We checked out the big pond at the south end of the park to see how the beaver is doing. We did not see any new beaver activity. The lodge in the middle of the pond looked unchanged from January. We did see a very handsome pair of mallards, though, swimming around the edges of the pond.
Walking across the fields at Harrison Hills we also saw colt’s foot flowers and swarms of little wolf spiders (Pardosa spp.) running about on the tops of the dead vegetation. Deborah did a beautiful ecological study of these spiders several years ago. In an old field ecosystem (much like this one up at Harrison Hills) she had found two, almost identical species of Pardosa apparently living together in a shared habitat. This would seem to violate one of those fundamental laws of ecology called the Competitive Exclusion Principle which simply states that no two species can occupy the same niche in the same ecosystem! What Deborah did was then sample for the spiders first during the day and then during the night. She found that one species of Pardosa was active during daylight hours and the other was active at night! Niche separation! No violation of Competitive Exclusion and a very neat research project and paper!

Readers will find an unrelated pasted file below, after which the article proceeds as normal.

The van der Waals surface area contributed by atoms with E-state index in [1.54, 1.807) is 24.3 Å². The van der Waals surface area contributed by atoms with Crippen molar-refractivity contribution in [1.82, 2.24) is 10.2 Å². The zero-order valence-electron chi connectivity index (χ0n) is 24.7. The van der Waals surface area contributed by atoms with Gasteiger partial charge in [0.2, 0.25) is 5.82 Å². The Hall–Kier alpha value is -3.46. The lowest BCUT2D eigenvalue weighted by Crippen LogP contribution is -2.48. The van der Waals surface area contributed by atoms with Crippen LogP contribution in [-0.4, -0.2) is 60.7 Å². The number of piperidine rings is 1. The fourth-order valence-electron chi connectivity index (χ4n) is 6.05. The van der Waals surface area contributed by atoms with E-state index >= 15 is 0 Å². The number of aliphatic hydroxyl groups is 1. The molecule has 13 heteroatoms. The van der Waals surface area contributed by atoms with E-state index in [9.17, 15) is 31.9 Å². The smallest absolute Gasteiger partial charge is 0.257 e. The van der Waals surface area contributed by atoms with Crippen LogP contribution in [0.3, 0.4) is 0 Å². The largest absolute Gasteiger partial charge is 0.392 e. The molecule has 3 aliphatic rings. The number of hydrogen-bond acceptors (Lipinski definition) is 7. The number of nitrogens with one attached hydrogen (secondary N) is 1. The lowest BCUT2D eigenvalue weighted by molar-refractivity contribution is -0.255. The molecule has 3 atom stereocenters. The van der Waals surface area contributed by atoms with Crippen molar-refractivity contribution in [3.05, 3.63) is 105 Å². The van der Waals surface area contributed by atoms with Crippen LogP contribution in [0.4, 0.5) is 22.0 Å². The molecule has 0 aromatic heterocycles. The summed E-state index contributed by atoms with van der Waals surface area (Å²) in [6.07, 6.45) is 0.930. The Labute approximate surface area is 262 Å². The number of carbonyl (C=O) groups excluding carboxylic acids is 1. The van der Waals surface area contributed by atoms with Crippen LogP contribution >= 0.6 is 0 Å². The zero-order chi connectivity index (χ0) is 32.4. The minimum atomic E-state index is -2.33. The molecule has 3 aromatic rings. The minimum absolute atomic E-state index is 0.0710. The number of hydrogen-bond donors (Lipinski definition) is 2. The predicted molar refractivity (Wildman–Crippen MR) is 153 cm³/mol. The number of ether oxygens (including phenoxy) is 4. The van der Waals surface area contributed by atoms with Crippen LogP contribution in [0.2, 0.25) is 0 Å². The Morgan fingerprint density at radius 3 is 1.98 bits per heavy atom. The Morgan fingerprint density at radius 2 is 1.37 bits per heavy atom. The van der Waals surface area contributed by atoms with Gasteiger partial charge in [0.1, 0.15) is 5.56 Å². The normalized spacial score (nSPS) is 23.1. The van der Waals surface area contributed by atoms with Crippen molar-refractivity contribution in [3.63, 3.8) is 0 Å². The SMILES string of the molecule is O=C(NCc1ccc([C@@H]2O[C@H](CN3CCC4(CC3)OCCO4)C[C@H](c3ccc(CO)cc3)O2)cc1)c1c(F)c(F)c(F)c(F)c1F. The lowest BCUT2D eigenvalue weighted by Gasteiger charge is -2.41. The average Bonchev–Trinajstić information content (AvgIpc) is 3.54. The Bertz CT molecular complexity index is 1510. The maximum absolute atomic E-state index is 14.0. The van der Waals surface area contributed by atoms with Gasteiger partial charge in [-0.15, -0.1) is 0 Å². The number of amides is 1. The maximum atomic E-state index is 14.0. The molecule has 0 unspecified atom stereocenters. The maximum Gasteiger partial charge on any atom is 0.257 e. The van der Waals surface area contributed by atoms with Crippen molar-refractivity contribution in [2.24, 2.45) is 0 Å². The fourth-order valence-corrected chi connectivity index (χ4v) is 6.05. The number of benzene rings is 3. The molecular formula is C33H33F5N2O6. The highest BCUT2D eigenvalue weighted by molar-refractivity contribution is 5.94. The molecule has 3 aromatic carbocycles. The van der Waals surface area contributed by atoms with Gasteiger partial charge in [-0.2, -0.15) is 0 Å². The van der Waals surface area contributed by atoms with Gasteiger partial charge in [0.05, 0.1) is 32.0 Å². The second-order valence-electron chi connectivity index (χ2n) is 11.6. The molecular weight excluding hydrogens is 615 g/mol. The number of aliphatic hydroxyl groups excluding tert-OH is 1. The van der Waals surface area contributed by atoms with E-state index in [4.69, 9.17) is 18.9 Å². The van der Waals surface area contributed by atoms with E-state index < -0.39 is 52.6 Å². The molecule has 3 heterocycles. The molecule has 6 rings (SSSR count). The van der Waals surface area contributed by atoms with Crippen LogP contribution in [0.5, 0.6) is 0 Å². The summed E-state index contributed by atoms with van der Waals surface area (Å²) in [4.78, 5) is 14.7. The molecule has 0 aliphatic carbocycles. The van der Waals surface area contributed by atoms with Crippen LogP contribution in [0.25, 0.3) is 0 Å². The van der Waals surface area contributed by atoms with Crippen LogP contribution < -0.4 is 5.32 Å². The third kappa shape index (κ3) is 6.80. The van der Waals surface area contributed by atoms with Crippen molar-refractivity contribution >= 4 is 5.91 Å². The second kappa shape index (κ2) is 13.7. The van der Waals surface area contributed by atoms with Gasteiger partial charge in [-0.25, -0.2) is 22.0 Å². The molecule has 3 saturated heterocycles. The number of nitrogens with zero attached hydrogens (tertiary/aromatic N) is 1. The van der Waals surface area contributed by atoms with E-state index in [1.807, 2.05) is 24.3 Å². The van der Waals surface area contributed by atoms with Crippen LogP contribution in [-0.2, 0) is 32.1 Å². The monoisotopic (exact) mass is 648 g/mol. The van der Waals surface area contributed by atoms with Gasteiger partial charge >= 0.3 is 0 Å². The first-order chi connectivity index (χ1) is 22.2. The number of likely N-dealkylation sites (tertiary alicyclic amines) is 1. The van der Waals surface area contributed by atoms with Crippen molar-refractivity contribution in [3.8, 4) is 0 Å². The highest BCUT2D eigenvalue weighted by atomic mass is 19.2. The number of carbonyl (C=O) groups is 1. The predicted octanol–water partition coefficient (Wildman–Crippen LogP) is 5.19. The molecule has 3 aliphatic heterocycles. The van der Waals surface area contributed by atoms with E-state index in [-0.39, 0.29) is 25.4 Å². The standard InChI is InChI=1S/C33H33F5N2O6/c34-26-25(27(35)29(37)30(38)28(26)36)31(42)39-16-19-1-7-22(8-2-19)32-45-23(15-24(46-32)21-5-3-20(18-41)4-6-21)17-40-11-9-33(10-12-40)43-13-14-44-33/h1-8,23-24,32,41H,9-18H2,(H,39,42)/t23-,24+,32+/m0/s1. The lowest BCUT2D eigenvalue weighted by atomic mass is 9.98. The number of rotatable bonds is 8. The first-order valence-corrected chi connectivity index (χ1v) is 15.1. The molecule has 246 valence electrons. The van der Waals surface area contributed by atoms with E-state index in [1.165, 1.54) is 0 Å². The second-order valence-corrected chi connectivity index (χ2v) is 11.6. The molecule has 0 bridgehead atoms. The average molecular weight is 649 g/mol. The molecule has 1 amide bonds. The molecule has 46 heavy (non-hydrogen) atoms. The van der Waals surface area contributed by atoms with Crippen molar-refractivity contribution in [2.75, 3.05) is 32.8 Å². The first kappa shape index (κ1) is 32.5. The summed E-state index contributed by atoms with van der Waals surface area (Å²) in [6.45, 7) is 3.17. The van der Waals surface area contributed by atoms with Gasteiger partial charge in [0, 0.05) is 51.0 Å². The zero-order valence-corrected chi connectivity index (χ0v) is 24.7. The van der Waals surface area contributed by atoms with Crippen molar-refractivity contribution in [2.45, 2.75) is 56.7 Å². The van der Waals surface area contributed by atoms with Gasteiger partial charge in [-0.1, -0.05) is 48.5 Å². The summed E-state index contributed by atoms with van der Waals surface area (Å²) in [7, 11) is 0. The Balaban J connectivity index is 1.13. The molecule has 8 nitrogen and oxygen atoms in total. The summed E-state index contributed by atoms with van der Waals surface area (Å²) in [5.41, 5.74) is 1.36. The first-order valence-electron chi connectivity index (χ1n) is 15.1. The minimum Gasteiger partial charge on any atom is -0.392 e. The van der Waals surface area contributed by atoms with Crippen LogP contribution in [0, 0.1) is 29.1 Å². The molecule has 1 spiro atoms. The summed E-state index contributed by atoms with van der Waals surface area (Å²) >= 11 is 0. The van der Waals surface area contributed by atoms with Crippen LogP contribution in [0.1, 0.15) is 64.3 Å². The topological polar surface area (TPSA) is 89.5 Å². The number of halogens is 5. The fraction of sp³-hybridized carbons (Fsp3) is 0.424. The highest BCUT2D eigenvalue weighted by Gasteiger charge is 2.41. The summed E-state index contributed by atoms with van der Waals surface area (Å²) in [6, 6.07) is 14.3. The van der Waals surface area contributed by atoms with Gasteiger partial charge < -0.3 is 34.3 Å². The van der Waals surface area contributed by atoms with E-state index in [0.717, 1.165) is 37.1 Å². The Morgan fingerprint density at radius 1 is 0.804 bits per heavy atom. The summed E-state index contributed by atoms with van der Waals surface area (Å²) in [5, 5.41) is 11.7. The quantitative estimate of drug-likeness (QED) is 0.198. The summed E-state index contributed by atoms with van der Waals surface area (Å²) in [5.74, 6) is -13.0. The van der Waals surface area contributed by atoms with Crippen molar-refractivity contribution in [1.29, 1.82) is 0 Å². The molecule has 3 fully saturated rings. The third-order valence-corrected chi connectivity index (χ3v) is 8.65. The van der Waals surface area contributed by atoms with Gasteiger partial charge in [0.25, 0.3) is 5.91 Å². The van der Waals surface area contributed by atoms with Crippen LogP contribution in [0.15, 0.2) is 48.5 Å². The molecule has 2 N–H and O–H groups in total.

Skunk cabbage is still in flower in most of wet areas of the park. It is just starting to send up its first green shoots and will soon fill in these low areas with its heavy, broad leaves.
Over Spring Break we flew out to New Mexico and enjoyed a jump start on the early to late spring transition. Flowers were blooming all over Albuquerque and trees (cottonwoods, willows, redbuds) were in early leaf (such beautiful light green shades!) or flower. The Sandhill cranes had departed just the week before we got there, but we saw flocks of robins (all in the city itself, none out in the surrounding desert), some really impressive raptors (Coopers hawks, Harriers, and kestrels). We even saw (while we were touring an animal rehab “zoo”) flocks of ravens (who perched on the tops of the cages of the captive birds (hawks, owls, caracaras, and, yes, even a raven) probably harassing them mercilessly (except at feeding time when the tables were turned!). We also saw a wild roadrunner scooting along the dirt path in between the cages of the peregrine falcons and the barn owl!
It was amazing walking on paths with a full sun beating down on our heads feeling a dry, wonderful 80 degrees! Our sinuses actually cleared out and I could feel my vitamin D levels returning to normal!
We are in typical March cycle of weather right now. One day is warm and sunny and the next is cloudy and cold. Rain and snow are in the long-term forecast. Summer is coming!